Federal Disaster Relief Is Unconstitutional

Earthquakes, fires, and hurricanes, oh my!

Is the world ending? Not according to Calvin Coolidge who insisted in his third annual message that we would always have natural disasters. They are as certain as the sun rising in the east and setting in the west.

What we haven’t always had, however, is federal disaster relief.

In fact, there was a time in the not so distant past that two presidents…two…vetoed bills that would have provided money to drought-stricken farmers and flood victims.

How mean-spirited and vicious!

Of course, this was before their opponents could show television commercials pushing granny off a cliff. Modern media has created quite a nightmare for those interested in originalism.

We are painted as heartless jerks who don’t care about the poor, the sick, the weary.

But that simply isn’t true. Neither Presidents Cleveland nor Coolidge said any disaster relief was unconstitutional, just federal disaster relief. The states could pony up the cash all day. It just wasn’t in the Constitution for the general government to do that. Cleveland even called the government the “General Government.” How refreshing.

In the modern era, this has become a political rather than legal question. You could say that about most federal laws. We don’t care about constituted authority, just how the press will portray us when the dust clears.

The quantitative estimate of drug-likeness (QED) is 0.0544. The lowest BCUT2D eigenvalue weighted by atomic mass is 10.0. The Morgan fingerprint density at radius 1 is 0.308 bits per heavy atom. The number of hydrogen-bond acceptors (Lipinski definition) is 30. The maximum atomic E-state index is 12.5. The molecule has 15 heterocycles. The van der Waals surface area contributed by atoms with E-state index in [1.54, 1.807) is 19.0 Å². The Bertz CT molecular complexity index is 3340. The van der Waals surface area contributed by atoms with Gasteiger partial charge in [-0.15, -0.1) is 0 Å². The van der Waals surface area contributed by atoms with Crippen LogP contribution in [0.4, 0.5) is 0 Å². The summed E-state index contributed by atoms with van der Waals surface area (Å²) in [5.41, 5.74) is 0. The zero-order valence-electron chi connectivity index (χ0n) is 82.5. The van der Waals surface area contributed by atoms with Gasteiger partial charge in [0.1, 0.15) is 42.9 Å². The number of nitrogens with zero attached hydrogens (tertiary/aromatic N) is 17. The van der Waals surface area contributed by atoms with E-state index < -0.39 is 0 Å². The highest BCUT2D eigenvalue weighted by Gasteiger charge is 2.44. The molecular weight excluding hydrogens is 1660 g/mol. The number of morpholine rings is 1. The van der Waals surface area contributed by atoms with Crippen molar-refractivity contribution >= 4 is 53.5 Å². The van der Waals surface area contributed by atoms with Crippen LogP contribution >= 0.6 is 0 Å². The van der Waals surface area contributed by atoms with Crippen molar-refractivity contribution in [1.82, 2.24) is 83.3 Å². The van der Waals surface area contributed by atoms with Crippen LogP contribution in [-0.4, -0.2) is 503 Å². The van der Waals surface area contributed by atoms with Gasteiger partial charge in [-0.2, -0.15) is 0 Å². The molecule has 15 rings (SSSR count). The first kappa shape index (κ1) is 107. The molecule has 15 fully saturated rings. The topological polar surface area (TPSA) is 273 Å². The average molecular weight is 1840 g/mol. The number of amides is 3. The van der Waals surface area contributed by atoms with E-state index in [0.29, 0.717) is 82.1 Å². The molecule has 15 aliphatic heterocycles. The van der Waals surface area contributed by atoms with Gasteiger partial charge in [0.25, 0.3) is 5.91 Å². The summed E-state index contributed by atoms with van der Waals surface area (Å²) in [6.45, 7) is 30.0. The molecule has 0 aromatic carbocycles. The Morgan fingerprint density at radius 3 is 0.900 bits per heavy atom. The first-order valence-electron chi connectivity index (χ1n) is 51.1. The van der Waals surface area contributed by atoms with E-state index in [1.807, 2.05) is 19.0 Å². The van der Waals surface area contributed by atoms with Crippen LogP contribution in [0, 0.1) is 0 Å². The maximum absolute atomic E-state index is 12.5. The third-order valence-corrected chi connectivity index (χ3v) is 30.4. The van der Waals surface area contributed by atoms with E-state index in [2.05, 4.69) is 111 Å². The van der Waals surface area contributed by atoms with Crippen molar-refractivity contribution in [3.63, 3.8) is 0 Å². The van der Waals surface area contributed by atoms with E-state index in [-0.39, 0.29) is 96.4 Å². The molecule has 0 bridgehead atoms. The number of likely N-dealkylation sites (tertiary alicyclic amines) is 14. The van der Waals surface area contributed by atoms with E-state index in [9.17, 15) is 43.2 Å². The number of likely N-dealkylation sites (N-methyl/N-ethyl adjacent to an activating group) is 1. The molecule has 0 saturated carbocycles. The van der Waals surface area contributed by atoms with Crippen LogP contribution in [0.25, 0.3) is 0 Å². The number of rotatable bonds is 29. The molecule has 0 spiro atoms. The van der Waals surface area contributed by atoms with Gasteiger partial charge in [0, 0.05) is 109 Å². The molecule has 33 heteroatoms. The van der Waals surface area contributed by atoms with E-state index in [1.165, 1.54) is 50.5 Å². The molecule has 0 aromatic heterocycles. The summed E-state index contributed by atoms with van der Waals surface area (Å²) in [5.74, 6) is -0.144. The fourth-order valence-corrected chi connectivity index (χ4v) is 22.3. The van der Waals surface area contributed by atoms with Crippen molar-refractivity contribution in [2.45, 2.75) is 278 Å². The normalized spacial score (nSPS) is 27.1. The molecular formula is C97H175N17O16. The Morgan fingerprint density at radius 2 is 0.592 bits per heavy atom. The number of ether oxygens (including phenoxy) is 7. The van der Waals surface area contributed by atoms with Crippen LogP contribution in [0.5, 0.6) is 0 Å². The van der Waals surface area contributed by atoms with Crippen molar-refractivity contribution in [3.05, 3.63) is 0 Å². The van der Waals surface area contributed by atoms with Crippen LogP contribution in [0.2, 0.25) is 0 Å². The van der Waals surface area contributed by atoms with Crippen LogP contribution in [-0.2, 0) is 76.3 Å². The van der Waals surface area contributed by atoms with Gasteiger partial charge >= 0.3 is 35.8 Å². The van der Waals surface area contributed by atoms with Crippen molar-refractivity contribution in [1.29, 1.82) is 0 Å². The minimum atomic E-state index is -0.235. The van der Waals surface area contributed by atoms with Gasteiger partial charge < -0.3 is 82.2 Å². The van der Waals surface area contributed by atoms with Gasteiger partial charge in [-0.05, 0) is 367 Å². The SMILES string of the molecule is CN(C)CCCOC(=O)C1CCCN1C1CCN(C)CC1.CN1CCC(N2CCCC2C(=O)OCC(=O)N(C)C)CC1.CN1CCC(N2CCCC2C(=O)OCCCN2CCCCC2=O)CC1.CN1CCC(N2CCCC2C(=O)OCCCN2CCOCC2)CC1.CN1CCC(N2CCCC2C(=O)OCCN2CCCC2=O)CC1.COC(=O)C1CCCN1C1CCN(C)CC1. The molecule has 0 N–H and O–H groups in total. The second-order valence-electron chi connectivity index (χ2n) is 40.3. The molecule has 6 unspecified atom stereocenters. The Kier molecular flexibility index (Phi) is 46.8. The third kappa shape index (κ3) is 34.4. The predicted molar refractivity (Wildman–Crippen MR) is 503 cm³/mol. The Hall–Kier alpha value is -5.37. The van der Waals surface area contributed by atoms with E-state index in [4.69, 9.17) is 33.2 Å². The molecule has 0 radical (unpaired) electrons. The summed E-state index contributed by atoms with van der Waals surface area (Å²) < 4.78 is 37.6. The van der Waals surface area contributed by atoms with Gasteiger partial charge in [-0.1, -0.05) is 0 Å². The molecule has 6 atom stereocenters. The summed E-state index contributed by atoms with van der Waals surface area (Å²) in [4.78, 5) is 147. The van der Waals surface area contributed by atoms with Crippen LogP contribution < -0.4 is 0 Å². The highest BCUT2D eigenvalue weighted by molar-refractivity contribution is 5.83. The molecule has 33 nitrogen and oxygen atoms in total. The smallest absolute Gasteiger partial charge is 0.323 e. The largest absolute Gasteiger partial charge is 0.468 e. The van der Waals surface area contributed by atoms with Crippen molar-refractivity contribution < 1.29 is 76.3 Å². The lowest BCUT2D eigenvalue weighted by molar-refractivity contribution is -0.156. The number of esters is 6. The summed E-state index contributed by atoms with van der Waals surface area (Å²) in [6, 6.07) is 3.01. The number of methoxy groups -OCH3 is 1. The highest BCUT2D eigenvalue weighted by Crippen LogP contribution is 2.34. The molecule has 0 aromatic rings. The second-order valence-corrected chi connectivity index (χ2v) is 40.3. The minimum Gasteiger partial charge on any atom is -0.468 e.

I am here to take on such nasty issues and give you a straight answer no matter what.

I address the question of the constitutionality of federal disaster relief in Episode 118 of The Brion McClanahan Show.

Also, don’t forget to leave a review of How Alexander Hamilton Screwed Up America at Amazon and for The Brion McClanahan Show on iTunes.

I also have autographed copies of the Hamilton book available on my website. They make great gifts for all of the Hamilton lovers in your life. Pick up one or several.

About Tenth Amendment Center
The Tenth Amendment Center is a national think tank that works to preserve and protect the principles of strictly limited government through information, education, and activism. The center serves as a forum for the study and exploration of state and individual sovereignty issues, focusing primarily on the decentralization of federal government power as required by the Constitution. For more information visit the Tenth Amendment Center Blog.

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